The Bible speaks of many different kinds of works. There are “the works of the Law” which cannot save (Gal. 2:16; 3:11).
There are also “the works of the flesh” which are listed in Galatians 5:19–21. Paul spoke of “works of darkness” (Rom. 13:12; Eph. 5:11). The “dead works” in Hebrews 6:1 seem to be “works that lead to death,” since “the wages of sin is death” (Rom. 6:23). The “works of righteousness” in Titus 3:5 refer to religious works, or other good deeds, that sinners try to practice as a means of salvation. Isaiah declared that “all our righteousnesses are as filthy rags in His sight” (Isa. 64:6). If our righteousnesses are filthy, what must our sins look like!
The “works” Paul writes about, in Ephesians 2:10, have two special characteristics. First, they are “good” works, in contrast to “works of darkness” and “wicked works.”
If you contrast Ephesians 2:10 with Ephesians 2:2 you will see that the unbeliever has Satan working in him and therefore his works are not good. But the believer has God working in him, and therefore his works are good. His works are not good because he himself is good, but because he has a new nature from God, and because the Holy Spirit works in him and through him to produce these good works.
It is too bad that many believers minimize the place of good works in the Christian life. Because we are not saved by good works, they have the idea that good works are evil; and this is a mistake. “Let your light so shine before men, that they may see your good works, and glorify your Father which is in heaven” (Matt. 5:16).
We don’t perform good works to glorify ourselves, but to glorify God. Paul desired that Christ would be magnified in his body, even if it meant death (Phil. 1:20–21). We should “abound to every good work” (2 Cor. 9:8), and be “fruitful in every good work” (Col. 1:10).
One result of a knowledge of the Bible is that the believer is “thoroughly equipped for every good work” (2 Tim. 3:17, nasb). As believers, we are to be “zealous of good works” (Titus 2:14). Our good works are actually “spiritual sacrifices” that we offer to God (Heb. 13:16).
It's important to note that we do not manufacture these good works. They are the results of the work of God in our hearts. “It is God which worketh in you both to will and to do of His good pleasure” (Phil. 2:13). The secret of Paul’s good works was “the grace of God” (1 Cor. 15:10).
Our good works are evidence that we have been born again. “Not everyone that saith unto Me, ‘Lord, Lord,’ shall enter into the kingdom of heaven; but he that doeth the will of My Father which is in heaven” (Matt. 7:21). Our good works are also testimonies to the lost (1 Peter 2:12). They win us the right to be heard.
A pastor told about a Christian lady who often visited a retirement home near her house. One day she noticed a lonely man sitting, staring at his dinner tray. In a kindly manner she asked, “Is something wrong?”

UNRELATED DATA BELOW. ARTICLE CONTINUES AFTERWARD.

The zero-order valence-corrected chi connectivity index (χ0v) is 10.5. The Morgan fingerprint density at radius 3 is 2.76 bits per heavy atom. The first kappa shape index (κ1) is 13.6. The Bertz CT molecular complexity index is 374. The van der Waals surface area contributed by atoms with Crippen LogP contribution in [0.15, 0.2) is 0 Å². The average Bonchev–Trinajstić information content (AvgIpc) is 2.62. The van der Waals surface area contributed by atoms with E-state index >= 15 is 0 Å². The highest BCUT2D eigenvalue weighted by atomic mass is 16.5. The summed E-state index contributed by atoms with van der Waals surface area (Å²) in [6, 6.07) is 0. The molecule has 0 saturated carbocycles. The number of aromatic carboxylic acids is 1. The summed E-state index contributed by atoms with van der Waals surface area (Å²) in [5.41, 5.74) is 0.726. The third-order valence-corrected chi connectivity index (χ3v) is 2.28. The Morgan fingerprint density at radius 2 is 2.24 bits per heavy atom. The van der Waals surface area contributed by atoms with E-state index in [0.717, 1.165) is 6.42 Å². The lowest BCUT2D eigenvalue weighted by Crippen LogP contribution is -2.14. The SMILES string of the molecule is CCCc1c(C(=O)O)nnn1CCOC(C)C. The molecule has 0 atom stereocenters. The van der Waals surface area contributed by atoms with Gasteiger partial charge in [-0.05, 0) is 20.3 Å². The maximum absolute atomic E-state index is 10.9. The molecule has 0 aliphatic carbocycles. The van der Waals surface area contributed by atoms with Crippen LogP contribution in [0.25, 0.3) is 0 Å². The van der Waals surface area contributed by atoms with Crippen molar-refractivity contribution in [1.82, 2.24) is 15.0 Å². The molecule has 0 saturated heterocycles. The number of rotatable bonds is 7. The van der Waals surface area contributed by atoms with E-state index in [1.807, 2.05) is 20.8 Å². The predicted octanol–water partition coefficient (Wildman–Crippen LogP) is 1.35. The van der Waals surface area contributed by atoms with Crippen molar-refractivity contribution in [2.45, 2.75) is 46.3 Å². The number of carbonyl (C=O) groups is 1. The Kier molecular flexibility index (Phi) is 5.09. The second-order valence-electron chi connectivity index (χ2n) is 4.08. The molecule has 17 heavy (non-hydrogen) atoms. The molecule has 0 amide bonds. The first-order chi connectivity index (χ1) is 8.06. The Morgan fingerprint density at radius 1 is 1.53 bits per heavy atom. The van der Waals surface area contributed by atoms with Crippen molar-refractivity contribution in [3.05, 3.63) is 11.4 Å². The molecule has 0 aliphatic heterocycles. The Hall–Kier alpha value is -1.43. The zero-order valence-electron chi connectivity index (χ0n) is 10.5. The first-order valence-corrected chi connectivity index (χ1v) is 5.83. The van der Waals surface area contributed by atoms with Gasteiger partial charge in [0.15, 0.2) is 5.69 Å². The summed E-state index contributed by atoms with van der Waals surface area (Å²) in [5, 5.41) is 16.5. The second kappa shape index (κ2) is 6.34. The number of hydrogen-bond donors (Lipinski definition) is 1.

“Is something wrong!” replied the man in a heavy accent. “Yes, something is wrong! I am a Jew, and I cannot eat this food!”
“What would you like to have?” she asked.
“I would like a bowl of hot soup!”
She went home and prepared the soup and, after getting permission from the office, took it to the man. In succeeding weeks, she often visited him and brought him the kind of food he enjoyed and eventually she led him to faith in Christ. Yes, preparing soup can be a spiritual sacrifice, a good work to the glory of God.
But these works are not only good; they are also “prepared.” “
Good works which God hath before ordained [prepared] that we should walk in them” (Eph. 2:10). The only other time this word is used in the New Testament is in Romans 9:23: that we are “vessels of mercy, which He had afore prepared unto glory.” The unbeliever walks “according to the course of this world” (Eph. 2:2), but the believer walks in the good works God has prepared for him.
This is an amazing statement. It means that God has a plan for our lives and that we should walk in His will and fulfill His plan. Paul is not talking about “kismet”—an impersonal fate that controls your life no matter what you may do. He is talking about the gracious plan of a loving Heavenly Father, who wills the very best for us.
The will of God comes from the heart of God. “The counsel of the Lord standeth forever, the thoughts of His heart to all generations” (Ps. 33:11). We discover God’s exciting will for our lives as the Spirit reveals it to us from the Word (1 Cor. 2:9–13).
It would be helpful to close this chapter with a personal inventory. Which of these four works are you experiencing? Is sin working against you because you have not yet trusted Christ? Then trust Him now! Have you experienced His work for you—in you—through you?
Are you wearing the “graveclothes” or the “grace-clothes”? Are you enjoying the liberty you have in Christ, or are you still bound by the habits of the old life in the graveyard of sin?
As a Christian, you have been raised and seated on the throne. Practice your position in Christ! He has worked for you; now let Him work in you and through you, that He might give you an exciting, creative life to the glory of God.